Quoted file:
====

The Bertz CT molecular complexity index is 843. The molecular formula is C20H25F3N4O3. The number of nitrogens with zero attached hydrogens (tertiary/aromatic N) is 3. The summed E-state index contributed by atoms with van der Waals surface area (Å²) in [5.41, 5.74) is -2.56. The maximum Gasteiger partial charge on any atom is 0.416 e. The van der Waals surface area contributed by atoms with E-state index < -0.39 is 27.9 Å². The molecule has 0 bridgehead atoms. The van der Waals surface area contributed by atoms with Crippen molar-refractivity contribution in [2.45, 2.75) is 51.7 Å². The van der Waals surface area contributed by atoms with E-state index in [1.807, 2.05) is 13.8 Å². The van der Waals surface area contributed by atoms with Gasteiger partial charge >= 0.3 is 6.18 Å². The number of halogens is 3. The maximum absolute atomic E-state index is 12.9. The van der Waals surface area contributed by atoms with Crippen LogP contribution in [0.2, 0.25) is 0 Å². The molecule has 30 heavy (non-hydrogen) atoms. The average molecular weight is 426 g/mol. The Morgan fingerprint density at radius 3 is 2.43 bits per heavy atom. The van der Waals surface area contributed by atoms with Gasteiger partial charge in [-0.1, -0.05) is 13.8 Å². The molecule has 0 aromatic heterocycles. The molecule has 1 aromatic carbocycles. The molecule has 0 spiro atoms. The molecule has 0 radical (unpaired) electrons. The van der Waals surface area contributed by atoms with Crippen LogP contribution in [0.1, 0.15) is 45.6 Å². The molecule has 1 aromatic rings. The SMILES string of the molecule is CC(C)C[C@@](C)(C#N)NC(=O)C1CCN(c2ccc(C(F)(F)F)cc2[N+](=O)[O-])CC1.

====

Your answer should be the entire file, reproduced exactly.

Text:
The Bertz CT molecular complexity index is 843. The molecular formula is C20H25F3N4O3. The number of nitrogens with zero attached hydrogens (tertiary/aromatic N) is 3. The summed E-state index contributed by atoms with van der Waals surface area (Å²) in [5.41, 5.74) is -2.56. The maximum Gasteiger partial charge on any atom is 0.416 e. The van der Waals surface area contributed by atoms with E-state index < -0.39 is 27.9 Å². The molecule has 0 bridgehead atoms. The van der Waals surface area contributed by atoms with Crippen molar-refractivity contribution in [2.45, 2.75) is 51.7 Å². The van der Waals surface area contributed by atoms with E-state index in [1.807, 2.05) is 13.8 Å². The van der Waals surface area contributed by atoms with Gasteiger partial charge >= 0.3 is 6.18 Å². The number of halogens is 3. The maximum absolute atomic E-state index is 12.9. The van der Waals surface area contributed by atoms with Crippen LogP contribution in [0.2, 0.25) is 0 Å². The molecule has 30 heavy (non-hydrogen) atoms. The average molecular weight is 426 g/mol. The Morgan fingerprint density at radius 3 is 2.43 bits per heavy atom. The van der Waals surface area contributed by atoms with Gasteiger partial charge in [-0.1, -0.05) is 13.8 Å². The molecule has 0 aromatic heterocycles. The molecule has 1 aromatic carbocycles. The molecule has 0 spiro atoms. The molecule has 0 radical (unpaired) electrons. The van der Waals surface area contributed by atoms with Crippen LogP contribution in [0.1, 0.15) is 45.6 Å². The molecule has 1 aromatic rings. The SMILES string of the molecule is CC(C)C[C@@](C)(C#N)NC(=O)C1CCN(c2ccc(C(F)(F)F)cc2[N+](=O)[O-])CC1.